- ever-changing seasonal events (updated via the 'net by PD and Sony, and offering special awards for completion) give gamers tons of reasons to continue playing this game for years to come

- karts may seem like a silly gimmick, but given gt5's attn to detail, GT5 is the finest go-kart simulation ever made

- the realism in gt5 makes driving off the course a terrible idea, at all times. there is almost no good place to dip off the track in an effort to take a shortcut, unlike the comparatively unrealistic compeition

- stunning number of post-race replay/photo capturing options

- taking photos/videos of a race tops forza 3's options. it's almost as if PD and Sony looked at F3's options and went down the list topping each by 50-100% in GT5's design phase

- though driving lines/assists are present, much as in F3, GT5 allows for far more creativity, assuming you have the skills/hardware to make it work

- generally speaking, gt5's aesthetics tie those of Forza 3. the latter offers more in-depth (occasionally unrealistic) aesthetic vehicle customization, but the former offers more minor details, the total of which add up to a more impressive basic overall package

- i dont think gt5 can be fully appreciated yet due to the number of obvious DLC hooks in place. it may not even be fair to review the game yet, as in a year it could very well be a far different game. at the very least it will have a number of new tracks and vehicles.

- may have the most realistic tactile feedback system ever seen in a game. the vibration is normally quite subtle, but it can also become jarring very quickly. regardless, it always manages to translate the on-screen events to your controller's vibration motor perfectly

- gt5 is easily the best reason to drop big money on a quality force feedback wheel. car geeks won't even blink at the idea of dropping $200 on a good wheel and i could even see casual fans dropping large amounts of money to get the most out of this one title. it ranks alongside rock band 3 as the best reason to spend lots of money on peripherals that will only be used for a single title.

- the shock of how realistic/intelligent the AI is becomes evident in the very first race. none of them cheat, yet they all manage to give you a quality competitive field to race against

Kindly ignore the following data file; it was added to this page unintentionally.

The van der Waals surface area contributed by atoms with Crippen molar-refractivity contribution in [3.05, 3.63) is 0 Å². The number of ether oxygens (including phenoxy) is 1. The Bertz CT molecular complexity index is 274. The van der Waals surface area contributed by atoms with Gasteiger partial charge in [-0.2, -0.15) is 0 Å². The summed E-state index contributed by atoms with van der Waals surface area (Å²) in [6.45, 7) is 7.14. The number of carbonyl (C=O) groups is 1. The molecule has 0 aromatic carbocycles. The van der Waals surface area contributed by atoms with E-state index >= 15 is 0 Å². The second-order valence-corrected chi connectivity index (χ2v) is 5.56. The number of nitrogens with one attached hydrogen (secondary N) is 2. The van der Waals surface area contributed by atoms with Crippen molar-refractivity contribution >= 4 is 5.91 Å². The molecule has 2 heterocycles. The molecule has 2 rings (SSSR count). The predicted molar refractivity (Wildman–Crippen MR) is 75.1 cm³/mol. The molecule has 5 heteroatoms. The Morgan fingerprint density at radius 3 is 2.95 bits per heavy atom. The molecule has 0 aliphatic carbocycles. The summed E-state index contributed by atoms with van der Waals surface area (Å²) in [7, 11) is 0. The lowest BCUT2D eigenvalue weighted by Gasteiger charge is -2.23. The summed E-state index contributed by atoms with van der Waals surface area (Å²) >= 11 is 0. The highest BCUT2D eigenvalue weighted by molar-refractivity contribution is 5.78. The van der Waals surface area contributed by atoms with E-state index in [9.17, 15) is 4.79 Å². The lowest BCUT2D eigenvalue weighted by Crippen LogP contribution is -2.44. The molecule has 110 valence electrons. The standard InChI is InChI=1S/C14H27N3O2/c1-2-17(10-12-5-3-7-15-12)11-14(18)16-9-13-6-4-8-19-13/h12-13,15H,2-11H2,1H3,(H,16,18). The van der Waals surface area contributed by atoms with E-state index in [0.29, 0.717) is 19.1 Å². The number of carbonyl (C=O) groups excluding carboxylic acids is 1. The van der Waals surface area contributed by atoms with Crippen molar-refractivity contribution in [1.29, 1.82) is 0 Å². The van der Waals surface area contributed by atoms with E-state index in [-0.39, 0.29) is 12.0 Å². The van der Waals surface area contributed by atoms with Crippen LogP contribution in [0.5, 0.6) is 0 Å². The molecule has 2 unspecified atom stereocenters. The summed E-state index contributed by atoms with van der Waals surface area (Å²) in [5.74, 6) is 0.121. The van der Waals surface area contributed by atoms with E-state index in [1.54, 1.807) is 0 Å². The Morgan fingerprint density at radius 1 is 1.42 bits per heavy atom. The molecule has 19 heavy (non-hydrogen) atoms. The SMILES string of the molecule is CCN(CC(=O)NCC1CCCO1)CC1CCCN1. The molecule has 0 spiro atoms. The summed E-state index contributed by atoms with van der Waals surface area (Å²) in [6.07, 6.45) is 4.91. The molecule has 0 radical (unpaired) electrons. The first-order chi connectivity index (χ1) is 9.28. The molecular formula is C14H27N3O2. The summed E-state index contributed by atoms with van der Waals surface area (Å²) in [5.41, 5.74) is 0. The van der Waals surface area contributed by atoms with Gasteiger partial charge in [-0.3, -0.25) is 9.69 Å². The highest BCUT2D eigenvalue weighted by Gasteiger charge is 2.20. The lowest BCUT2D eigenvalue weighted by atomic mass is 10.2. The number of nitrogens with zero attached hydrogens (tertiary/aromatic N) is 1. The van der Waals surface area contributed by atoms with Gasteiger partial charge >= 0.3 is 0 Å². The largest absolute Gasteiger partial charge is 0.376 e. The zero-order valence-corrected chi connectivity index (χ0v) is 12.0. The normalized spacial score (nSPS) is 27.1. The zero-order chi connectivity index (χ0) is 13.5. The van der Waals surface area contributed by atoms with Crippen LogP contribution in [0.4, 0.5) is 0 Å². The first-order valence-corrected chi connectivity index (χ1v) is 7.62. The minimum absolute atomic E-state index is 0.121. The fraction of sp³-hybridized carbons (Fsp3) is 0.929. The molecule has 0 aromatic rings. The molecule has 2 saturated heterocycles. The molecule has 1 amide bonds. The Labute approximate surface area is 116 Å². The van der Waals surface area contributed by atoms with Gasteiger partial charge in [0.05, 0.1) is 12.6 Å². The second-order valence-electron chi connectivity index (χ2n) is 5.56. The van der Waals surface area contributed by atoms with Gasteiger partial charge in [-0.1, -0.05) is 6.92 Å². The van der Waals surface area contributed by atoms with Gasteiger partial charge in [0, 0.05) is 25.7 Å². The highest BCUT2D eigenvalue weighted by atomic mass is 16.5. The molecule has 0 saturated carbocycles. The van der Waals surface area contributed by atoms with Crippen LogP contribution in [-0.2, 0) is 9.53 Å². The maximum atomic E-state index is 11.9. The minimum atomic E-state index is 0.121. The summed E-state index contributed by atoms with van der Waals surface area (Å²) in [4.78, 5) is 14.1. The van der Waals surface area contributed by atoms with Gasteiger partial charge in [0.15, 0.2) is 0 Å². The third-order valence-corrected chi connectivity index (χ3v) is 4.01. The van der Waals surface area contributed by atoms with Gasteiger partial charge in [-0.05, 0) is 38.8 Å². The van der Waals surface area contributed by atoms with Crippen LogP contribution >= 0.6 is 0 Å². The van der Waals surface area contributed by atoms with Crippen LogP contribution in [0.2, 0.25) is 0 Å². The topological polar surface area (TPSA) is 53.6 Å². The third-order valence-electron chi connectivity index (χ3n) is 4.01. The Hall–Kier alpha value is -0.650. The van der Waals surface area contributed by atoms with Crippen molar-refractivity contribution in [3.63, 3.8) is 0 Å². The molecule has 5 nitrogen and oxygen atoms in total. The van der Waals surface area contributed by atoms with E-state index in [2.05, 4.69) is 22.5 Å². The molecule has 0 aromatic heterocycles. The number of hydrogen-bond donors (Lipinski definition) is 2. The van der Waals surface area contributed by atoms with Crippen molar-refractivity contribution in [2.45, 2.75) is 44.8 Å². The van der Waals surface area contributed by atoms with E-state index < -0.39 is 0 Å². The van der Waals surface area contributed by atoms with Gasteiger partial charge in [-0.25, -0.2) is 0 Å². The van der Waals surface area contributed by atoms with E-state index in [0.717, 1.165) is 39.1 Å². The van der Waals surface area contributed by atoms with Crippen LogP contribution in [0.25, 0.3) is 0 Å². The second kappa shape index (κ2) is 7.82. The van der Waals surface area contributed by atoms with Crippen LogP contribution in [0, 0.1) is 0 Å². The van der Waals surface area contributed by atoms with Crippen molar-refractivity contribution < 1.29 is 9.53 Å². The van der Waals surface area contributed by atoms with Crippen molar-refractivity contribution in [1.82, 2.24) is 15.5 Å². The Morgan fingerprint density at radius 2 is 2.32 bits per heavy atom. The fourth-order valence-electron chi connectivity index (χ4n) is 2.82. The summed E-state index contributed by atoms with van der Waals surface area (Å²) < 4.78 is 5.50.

- offers the most on-track opponents of any racing game to date. gt5 can do 8 racers on a track at once with absolutely no slowdown or tech problems

- seems to constantly run at 60FPS with no slow down

- driving guides are quite useful — though the lack of a mode that literally brakes for you makes gt5 less newbie friendly than forza 3. non-newbies, however, may appreciate the lack of this mode, which many (including forza 3 fans) saw as a totally bullshit hand-holding tactic designed to draw in those who have no real business playing a racing game

- the GTTV video on the Concours d'Elegance perfectly captures the concept/spirit behind what Polyphony Digital head Kazunori Yamauchi hopes to achieve with gt5. That is, offering players a playable museum of the evolution and importance of the world of automobiles

- the affection that Yamauchi has for cars and the experience of high-level driving is palpable throughout every aspect of GT5

- the detail in each individual car is surprising, even after you've been playing the game for a while. ex: the Aflac logo (including that damn duck) on the side of the 2010 Ford Fusion NASCAR car

- with 1000 cars, researching and penning the 1+ page of informational text (in addition to the technical specs) attached to every single vehicle when viewing said machine in the dealership or in your garage must have taken a huge amount of time and manpower. Especially since the level of detail and "inside baseball" info present goes far beyond Wikipedia level to hover somewhere just below "rambling story spouted by semi-drunk, hyper-obsessive car geek offering close friends a personal tour of Monterey Auto Week"

- every racing event offers a special vehicle as an award for successful completion. for many of these vehicles, completion of these events is the sole method to acquire them, and presents a VERY compelling reason to work toward 100% completion of the game's racing modes

- Modes List:
GT Mode:
A-Spec: The main simulation racing section. This includes all your standard races. More become unlocked as you progress through your career and gain experience points which translate into new levels.
B-Spec: A series of events in which you "direct a driver you have created by issuing commands." Essentially you seem to be training an AI driver to take on races on your behalf.
Car dealers:
Online: offers rare, ever-changing cars
Used: offers ever-changing cars, occasionally rares, and great prices on cars that already have wear on them
New: offers standard selection, high prices, but lacks rare cars
License Tests: Allows players to hone skills used during races. Earning medals in these tests can unlock cars, tracks, events.
Seasonal Events: Offers online-updated events that change over time and can offer special rewards
Car Delivery: Allows you to retrieve cars you've earned vouchers for by completing tasks
Tuning Shop: Lets you buy aftermarket car parts (turbos, new wheels, etc.)
GT Auto: Lets you customize your car via new paint, aero kits and maintain it with oil changes, engine overhauls, and chassis repairs